I write this on my way to Lambeth Palace. Yet another trip to London, this time to attend the launch of a new book published by the Woodard Corporation on Schools for Human Flourishing. On the way back I'll report on how it went.
In the meantime...what an extraordinary week it has been. Last Tuesday I caught an early flight to Manchester for the annual Boarding Schools Association (BSA) conference, held in the historic Midland Hotel, right in the middle of that city. I had never been to Manchester before and didn't quite know what to expect. Certainly not the vibrant city and baking sunshine I discovered. What a wonderful town. Clearly much renovated and rejuvenated and smartened up and yuppified since its decline (apparently) in the 70s and 80s following the collapse of its traditional industries. I wandered round (in between attending lectures and meetings, of course...) in a happy daze. We had a dinner amongst Lowry paintings at the Lowry Centre. More revelations: the man could paint properly! He painted matchstick men and women not because he couldn't paint any other way but because he chose that style. Some of his earlier, and later, work is quite sophisticated and un-Lowry-ish. Ben Fogle spoke about the positive influence that boarding (he was a pupil at Bryanston) had on his character. We heard from Tony Little, ex-Headmaster of Eton, and schools' minister Nick Gibb. The mood was optimistic and the company good fun - this is the most enjoyable of the various conferences I attend; boarding school heads are a very jolly, upbeat breed. We have to be.
One small blip was that, along with several other Heads, I had not brought my DJ with me for what we discovered, rather late in the day, was a black tie dinner. The small print to that effect was very small indeed. My lounge suit was a dark one, so my first thought was to head out into streets of Manchester and buy a black tie. M&S only had clip-ons. So I remonstrated with the manager. Genuinely - a real row amongst the menswear section. He said (insert Mancunian accent) "there's no call for proper bow ties up here, sir" and I said "you should be ashamed of yourself". Then my wonderful PA, Fiona, called me to say that she had located the nearest Moss Bros, that they stayed open until 6pm and that they were expecting me. When I arrived (guided street by street over the phone by said wonderful PA) they said "we've seen a lot of Headmasters this afternoon". I think there was a secret deal struck between Moss Bros and the BSA. Anyway, all worked out, somewhat expensively, in the end. We dined in style, surrounded by great art and overlooking the Manchester skyline, with the lights of Old Trafford twinkling in the distance.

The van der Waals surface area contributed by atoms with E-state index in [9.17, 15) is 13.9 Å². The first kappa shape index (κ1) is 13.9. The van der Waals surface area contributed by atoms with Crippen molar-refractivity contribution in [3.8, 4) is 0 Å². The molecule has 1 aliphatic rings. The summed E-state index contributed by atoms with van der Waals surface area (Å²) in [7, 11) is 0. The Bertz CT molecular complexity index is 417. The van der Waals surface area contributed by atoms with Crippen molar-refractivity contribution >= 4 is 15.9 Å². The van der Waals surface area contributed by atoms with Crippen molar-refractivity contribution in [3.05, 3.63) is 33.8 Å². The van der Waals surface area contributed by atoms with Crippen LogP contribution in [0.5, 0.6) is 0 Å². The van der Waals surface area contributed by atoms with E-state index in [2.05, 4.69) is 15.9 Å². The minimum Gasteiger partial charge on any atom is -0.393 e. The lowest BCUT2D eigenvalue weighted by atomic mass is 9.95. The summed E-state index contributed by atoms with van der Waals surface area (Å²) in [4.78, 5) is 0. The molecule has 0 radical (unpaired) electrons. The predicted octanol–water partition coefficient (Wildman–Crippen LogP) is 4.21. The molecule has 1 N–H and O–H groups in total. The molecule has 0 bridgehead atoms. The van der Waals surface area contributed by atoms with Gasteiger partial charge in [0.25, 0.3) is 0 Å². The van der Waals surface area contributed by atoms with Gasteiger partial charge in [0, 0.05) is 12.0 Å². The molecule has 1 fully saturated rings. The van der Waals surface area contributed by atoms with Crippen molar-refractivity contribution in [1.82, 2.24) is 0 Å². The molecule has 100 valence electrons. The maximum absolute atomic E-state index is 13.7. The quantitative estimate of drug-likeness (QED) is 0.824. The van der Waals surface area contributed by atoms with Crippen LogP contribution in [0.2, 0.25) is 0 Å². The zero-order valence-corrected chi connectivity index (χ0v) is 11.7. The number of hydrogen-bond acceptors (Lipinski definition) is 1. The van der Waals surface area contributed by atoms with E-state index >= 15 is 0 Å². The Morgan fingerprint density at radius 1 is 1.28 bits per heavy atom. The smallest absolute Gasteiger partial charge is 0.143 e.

The weekend was a highlight of the year. We are one of the longest-standing Ten Tors schools in the UK. Our teams have been tramping across the moors every year since the inception of the event, well equipped, expertly trained and keenly aware of the King's tradition in this challenge. We entered four teams this year - the organisers kindly allowed us an extra 35 mile group, to reflect our reputation and the enthusiasm amongst the Fourth Form for the event. For Sarah and me this was a particularly meaningful occasion as, amongst the 55 mile team was our son, Henry, who turned 18 on the second day of the hike. He had completed the 35 mile challenge three years earlier, vowing never to set foot on Dartmoor again. But off he went with his mates, to lug an absurdly large pack over an unfeasibly large distance. I saw the teams off early on Saturday. It is an impressive sight; the padre reads the Ten Tors prayer, the cannons boom and three thousand teenagers come sweeping down the hill, across the stream and off onto the moor. Within minutes they have been swallowed up and the parents and team managers head back to camp for a well-earned breakfast.